Many animals exhibit an astonishing ability to form groups of large numbers of individuals. The dynamic properties of such groups have been the subject of intensive investigation. The actual grouping processes and underlying neural mechanisms, however, remain elusive. Here, we established a social clustering paradigm in Drosophila to investigate the principles governing social group formation. Fruit flies spontaneously assembled into a stable cluster mimicking a distributed network. Social clustering was exhibited as a highly dynamic process including all individuals, which participated in stochastic pair-wise encounters mediated by appendage touches. Depriving sensory inputs resulted in abnormal encounter responses and a high failure rate of cluster formation. Furthermore, the social distance of the emergent network was regulated by ppk-specific neurons, which were activated by contact-dependent social grouping. Taken together, these findings revealed the development of an orderly social structure from initially unorganised individuals via collective actions.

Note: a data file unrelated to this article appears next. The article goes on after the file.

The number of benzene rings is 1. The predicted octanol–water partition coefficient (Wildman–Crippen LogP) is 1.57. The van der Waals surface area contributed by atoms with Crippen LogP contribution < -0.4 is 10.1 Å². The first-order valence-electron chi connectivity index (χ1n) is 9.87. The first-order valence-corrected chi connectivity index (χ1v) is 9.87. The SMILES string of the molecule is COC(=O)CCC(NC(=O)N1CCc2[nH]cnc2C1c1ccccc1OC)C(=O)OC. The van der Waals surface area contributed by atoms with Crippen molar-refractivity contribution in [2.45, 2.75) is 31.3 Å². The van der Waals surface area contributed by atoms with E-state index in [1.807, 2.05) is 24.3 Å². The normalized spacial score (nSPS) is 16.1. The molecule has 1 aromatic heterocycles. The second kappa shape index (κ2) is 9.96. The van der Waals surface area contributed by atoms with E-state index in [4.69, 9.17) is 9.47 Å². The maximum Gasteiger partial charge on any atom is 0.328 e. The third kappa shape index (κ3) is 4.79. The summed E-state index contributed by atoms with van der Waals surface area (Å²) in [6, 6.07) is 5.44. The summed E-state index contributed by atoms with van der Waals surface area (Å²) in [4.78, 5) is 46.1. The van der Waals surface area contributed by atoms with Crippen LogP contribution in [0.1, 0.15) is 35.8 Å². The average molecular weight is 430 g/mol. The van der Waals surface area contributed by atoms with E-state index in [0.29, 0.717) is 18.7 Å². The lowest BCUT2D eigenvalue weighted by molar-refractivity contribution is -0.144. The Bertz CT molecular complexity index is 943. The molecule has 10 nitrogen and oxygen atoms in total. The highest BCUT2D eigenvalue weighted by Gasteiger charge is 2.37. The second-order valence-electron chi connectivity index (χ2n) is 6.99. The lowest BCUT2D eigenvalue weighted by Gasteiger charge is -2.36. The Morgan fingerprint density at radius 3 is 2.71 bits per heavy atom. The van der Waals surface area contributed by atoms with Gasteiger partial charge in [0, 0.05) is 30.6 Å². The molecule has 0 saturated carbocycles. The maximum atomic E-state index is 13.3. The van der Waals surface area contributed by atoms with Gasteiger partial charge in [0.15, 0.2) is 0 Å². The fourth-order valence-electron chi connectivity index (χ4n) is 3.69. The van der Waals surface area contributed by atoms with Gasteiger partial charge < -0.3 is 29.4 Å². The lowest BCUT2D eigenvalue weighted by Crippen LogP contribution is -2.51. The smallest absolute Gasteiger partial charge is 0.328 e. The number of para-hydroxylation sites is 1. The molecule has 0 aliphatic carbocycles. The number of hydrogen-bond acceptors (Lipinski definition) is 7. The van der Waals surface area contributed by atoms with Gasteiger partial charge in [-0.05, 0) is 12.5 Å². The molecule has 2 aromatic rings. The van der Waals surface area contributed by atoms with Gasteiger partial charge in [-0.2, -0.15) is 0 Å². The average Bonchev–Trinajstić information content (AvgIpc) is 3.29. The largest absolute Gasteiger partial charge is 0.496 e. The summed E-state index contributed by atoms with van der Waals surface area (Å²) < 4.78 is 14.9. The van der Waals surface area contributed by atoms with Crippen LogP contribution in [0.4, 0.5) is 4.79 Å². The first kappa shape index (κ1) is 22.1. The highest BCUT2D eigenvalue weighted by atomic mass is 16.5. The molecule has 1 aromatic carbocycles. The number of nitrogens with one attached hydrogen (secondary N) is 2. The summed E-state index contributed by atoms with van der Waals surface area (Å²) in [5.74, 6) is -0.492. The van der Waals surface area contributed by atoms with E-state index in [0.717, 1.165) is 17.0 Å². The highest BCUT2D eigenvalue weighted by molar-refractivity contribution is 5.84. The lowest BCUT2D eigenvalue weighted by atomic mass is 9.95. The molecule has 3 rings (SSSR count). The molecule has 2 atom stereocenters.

All data generated or analysed during this study are included in the manuscript and supporting files.
- Yan Zhu
- Yan Zhu
- Yan Zhu
The funders had no role in study design, data collection and interpretation, or the decision to submit the work for publication.
- Mani Ramaswami, Trinity College Dublin, Ireland
© 2020, Jiang et al.
This article is distributed under the terms of the Creative Commons Attribution License permitting unrestricted use and redistribution provided that the original author and source are credited.
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